Sometimes, under duress, you have the habit of closing up, clamping down your pent up emotions. I’m not sure if you have a loss for words, or when the stress gets to you, you just simply shut down. This kind of emotional withdrawal can be difficult for us to understand how you feel and it often frustrates us, as we cannot find out what we can do to help you. This is quite pertinent when you are dealing with difficult exam questions, and you revert to a downward spiral of a negative emotional abyss.
It took me a while to figure this out but during my one of my recent digital courses where I learned about Design Thinking and Continuous Improvement, I came across a few concepts that I think can help us better manage your emotional expressions
Design thinking is customer centric, so I asked you during a period when you are in a receptive and open mood what kind challenges and emotions you go through when you are dealing with a particularly difficult questions. From the feedback I gather, I came up with a few visual cues for you to quickly absorb and change your emotions from a not so constructive one to a more can-do attitude.
You’ve made many glaring mistakes on some of the seemingly easy questions and while we know you know how to do it, we need to find out why you continue to make mistakes when you shouldn’t. So I came up with this simple visual cues to prime you, as you’ve told me that you have a tendency to assume the question is easy, gloss through them and become careless, resulting in anyhow doing the questions, with obvious consequences.
Subsequently we also realised that there are papers where you got stuck and cannot finish the questions, which is equally bad, because you glanced through and realised that the questions is difficult as it is a long paragraph. You’re lazy to read the whole thing, and quickly concluded that it is difficult, and you become sian to do the question.
After ‘interviewing’ you, I realised that you know the questions, you just need to read one sentence at a time, and break the bulk into bite size chips. Use annotation, it is a technique your mum has taught you but you cannot internalize it, so I came up with this visual cues to prompt you and prepare you to think in this approach.
When you realised that you have spent too much time on a single question, you tend to panic and quickly rushed through the rest, again with undesirable outcome. So I use a simple phrase to help you focus your energy on completion with panic.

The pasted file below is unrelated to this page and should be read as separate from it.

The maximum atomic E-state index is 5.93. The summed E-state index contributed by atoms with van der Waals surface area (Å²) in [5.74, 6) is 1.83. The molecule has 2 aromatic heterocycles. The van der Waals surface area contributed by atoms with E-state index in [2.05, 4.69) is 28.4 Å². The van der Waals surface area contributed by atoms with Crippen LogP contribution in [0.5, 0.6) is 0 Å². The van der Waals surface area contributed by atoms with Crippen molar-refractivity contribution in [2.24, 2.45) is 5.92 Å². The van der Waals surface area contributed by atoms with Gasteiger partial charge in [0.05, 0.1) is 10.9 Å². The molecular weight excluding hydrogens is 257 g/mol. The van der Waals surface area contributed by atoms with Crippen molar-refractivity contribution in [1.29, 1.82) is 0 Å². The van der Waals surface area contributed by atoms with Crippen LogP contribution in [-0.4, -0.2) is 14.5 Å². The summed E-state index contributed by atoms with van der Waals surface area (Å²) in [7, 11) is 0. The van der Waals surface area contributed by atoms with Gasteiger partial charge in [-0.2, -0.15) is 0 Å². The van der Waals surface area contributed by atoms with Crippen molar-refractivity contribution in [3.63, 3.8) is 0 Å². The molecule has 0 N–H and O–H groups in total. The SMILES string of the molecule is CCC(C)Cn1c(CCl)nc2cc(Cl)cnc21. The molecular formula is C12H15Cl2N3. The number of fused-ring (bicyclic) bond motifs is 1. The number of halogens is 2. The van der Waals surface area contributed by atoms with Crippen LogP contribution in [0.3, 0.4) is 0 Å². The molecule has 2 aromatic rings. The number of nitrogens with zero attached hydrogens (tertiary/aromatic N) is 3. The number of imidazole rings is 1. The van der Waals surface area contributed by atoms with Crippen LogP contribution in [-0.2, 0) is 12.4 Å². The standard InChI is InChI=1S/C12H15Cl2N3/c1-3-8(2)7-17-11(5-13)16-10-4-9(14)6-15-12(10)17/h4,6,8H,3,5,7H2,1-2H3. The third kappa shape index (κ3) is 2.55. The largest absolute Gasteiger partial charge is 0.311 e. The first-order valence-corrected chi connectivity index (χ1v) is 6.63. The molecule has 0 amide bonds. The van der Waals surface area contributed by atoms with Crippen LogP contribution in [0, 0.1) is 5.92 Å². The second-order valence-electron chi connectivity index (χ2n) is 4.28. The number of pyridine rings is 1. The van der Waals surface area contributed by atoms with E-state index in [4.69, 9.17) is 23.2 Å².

6 Ps-Prior Planning Prevents Piss Poor Performance
I got this off the internet to prime you on the importance of being organized in though as well as in your ‘hardware’ such as pens, stationeries and make sure you have everything where you want them to be. This will help you get into a more collected psyche so that you can better deal with the matter at hand, which is your question papers.
Planning also means that you flip then entire question paper at the get go to better sense of how much you have to do, how many pages there is until you finish, since one of the many issues you have is working on the questions, and coming to a realization you have another 5 questions, and less than 20 minutes, PANICK BIG TIME.
Managing your emotions
We also have to address your ‘going into a cave’ when you are stressed up. so I used emoticons to help us navigate a pathway to a better understanding of how we can help you, and how you can help yourself express your frustrations.
I pulled out more than 20 of the more common emoticons so that you can pick one to express your current feelings. We do this before you start your tests so that we can better gauge your response. While I didn’t get a statistical data out of the frequency you pick ‘Nervous’, ‘whatever’, ‘focused’ and others, it does help you give us a label which we can work on.
Work in progress
I put all these visual cues into our iPad and you can swipe them and pick the closest emoticons reflecting your mood, it does helps us better understand your feelings and while I don’t have a conclusive feedback from you if these method works or not, I do observe lesser occurrence of negative emotional melancholy meh.
While I don’t want to be critical or judgmental, we still have to get s**t done even when we are meh, especially when we are meh, but knowing that we are meh, can help us bring some level of awareness on it and we can try to swing that mood around. The exams won’t go away but if you can manage your meh, you can shift the mood and influence the outcome, which is a baby steps towards arresting that habit of a downward spiral into negativity.